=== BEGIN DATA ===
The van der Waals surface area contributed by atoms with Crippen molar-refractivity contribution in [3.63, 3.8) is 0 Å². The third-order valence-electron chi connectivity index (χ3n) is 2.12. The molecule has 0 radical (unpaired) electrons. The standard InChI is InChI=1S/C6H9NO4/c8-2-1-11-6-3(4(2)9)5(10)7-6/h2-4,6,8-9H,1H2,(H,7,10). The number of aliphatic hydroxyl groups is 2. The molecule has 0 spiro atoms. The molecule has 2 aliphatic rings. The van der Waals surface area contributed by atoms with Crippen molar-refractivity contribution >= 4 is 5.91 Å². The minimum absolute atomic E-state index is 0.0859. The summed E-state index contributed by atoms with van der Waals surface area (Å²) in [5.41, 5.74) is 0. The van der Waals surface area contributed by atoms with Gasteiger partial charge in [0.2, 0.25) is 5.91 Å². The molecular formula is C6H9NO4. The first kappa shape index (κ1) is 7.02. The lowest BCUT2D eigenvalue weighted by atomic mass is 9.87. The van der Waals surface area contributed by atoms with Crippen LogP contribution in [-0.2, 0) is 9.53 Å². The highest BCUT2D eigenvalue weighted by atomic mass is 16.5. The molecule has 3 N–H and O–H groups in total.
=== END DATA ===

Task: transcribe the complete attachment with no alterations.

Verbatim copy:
The van der Waals surface area contributed by atoms with Crippen molar-refractivity contribution in [3.63, 3.8) is 0 Å². The third-order valence-electron chi connectivity index (χ3n) is 2.12. The molecule has 0 radical (unpaired) electrons. The standard InChI is InChI=1S/C6H9NO4/c8-2-1-11-6-3(4(2)9)5(10)7-6/h2-4,6,8-9H,1H2,(H,7,10). The number of aliphatic hydroxyl groups is 2. The molecule has 0 spiro atoms. The molecule has 2 aliphatic rings. The van der Waals surface area contributed by atoms with Crippen molar-refractivity contribution >= 4 is 5.91 Å². The minimum absolute atomic E-state index is 0.0859. The summed E-state index contributed by atoms with van der Waals surface area (Å²) in [5.41, 5.74) is 0. The van der Waals surface area contributed by atoms with Gasteiger partial charge in [0.2, 0.25) is 5.91 Å². The molecular formula is C6H9NO4. The first kappa shape index (κ1) is 7.02. The lowest BCUT2D eigenvalue weighted by atomic mass is 9.87. The van der Waals surface area contributed by atoms with Crippen LogP contribution in [-0.2, 0) is 9.53 Å². The highest BCUT2D eigenvalue weighted by atomic mass is 16.5. The molecule has 3 N–H and O–H groups in total.